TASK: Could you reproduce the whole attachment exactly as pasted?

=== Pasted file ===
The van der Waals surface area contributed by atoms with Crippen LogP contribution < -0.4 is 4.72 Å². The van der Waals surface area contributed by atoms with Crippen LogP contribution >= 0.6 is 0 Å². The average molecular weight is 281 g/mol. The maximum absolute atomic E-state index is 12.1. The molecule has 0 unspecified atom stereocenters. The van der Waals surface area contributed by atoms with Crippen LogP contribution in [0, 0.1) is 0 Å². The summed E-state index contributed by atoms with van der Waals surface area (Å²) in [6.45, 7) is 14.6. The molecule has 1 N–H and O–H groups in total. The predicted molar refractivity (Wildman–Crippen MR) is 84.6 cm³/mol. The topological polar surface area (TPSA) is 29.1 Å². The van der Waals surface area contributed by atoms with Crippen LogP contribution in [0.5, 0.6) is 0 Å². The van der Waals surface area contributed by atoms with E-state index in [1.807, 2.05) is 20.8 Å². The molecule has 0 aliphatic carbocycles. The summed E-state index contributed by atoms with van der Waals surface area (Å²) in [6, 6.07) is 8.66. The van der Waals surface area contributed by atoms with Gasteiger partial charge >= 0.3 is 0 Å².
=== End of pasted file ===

The van der Waals surface area contributed by atoms with Crippen LogP contribution < -0.4 is 4.72 Å². The van der Waals surface area contributed by atoms with Crippen LogP contribution >= 0.6 is 0 Å². The average molecular weight is 281 g/mol. The maximum absolute atomic E-state index is 12.1. The molecule has 0 unspecified atom stereocenters. The van der Waals surface area contributed by atoms with Crippen LogP contribution in [0, 0.1) is 0 Å². The summed E-state index contributed by atoms with van der Waals surface area (Å²) in [6.45, 7) is 14.6. The molecule has 1 N–H and O–H groups in total. The predicted molar refractivity (Wildman–Crippen MR) is 84.6 cm³/mol. The topological polar surface area (TPSA) is 29.1 Å². The van der Waals surface area contributed by atoms with Crippen LogP contribution in [0.5, 0.6) is 0 Å². The van der Waals surface area contributed by atoms with E-state index in [1.807, 2.05) is 20.8 Å². The molecule has 0 aliphatic carbocycles. The summed E-state index contributed by atoms with van der Waals surface area (Å²) in [6, 6.07) is 8.66. The van der Waals surface area contributed by atoms with Gasteiger partial charge >= 0.3 is 0 Å².